Authors: Alexandre Bayen, PhD; Susan Shaheen, PhD; Teddy Forscher; and Jessica Lazarus
Date: February 2019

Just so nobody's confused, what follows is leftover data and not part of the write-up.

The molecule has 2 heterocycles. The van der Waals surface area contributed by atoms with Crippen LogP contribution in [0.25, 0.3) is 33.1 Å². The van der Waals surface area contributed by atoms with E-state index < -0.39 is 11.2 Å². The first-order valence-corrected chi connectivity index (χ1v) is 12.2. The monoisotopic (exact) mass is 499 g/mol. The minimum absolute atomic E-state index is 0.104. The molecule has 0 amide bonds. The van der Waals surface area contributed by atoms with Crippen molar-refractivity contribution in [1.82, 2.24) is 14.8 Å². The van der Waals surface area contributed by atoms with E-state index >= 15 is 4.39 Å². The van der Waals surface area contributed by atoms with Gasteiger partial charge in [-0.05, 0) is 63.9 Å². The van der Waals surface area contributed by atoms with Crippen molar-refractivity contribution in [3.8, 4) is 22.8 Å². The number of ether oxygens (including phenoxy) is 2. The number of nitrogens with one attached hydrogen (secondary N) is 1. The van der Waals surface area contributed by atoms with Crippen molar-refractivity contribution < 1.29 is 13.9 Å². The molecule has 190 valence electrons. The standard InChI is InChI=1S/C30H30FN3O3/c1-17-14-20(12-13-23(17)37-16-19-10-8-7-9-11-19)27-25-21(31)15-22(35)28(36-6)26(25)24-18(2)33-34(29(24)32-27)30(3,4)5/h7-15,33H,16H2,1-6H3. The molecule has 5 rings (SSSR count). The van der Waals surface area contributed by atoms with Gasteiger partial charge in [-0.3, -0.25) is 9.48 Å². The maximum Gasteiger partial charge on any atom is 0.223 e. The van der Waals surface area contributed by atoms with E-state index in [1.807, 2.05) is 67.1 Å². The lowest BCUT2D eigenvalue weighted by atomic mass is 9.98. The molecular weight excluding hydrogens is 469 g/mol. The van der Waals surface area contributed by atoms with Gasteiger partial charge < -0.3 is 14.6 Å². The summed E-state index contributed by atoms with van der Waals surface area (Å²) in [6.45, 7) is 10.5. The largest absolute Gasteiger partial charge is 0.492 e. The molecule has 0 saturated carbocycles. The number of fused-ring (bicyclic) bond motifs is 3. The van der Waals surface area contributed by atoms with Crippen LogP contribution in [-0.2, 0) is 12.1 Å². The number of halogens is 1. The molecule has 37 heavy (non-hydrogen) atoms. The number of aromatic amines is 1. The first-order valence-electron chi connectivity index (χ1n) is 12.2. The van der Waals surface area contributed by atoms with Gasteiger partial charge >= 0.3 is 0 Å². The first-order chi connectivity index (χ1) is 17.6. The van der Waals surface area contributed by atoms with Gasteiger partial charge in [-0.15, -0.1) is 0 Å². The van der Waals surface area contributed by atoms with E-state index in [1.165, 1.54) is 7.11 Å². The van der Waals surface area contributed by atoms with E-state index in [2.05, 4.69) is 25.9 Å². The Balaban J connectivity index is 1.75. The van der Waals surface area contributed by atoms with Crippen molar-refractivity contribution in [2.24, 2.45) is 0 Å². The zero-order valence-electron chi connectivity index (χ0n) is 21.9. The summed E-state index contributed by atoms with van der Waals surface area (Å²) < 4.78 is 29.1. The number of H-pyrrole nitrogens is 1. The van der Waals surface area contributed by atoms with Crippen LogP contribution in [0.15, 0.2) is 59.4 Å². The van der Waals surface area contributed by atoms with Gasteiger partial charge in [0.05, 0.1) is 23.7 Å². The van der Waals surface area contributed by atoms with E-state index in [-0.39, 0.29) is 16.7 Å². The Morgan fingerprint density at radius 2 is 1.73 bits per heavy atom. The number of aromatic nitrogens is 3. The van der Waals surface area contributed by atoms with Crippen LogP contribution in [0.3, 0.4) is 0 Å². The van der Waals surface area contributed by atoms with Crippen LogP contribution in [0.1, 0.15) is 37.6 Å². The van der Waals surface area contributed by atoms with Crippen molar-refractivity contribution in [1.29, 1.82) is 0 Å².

Abstract: A brief overview of transportation user fees (historically and in a contemporary context) is presented followed by a discussion on how segmenting travel into three categories – long haul, the last mile, and at the curb – creates a new typology for transportation pricing and access mechanisms. A case study based upon California’s recent Road Charge Pilot Program demonstrates a quantitative example for a blended long haul/last mile approach using a parametric mileage-based user fee (MBUF); the case investigates distributional cost burdens under different pricing calibration scenarios. There are many ways to raise the same amount of money with a parametric structure, but compared to a gas tax and flat mileage-based fee, a parametric structure may produce a better distribution of cost burdens. Technical, political, legal, and other considerations for implementing an MBUF are discussed, drawn from a literature review of current efforts; often these aspects can direct the development of a pricing mechanism as much if not more than empirically derived goals. The conclusion discusses how this approach can aid in the development of pricing mechanisms that move closer to the user-pays principle.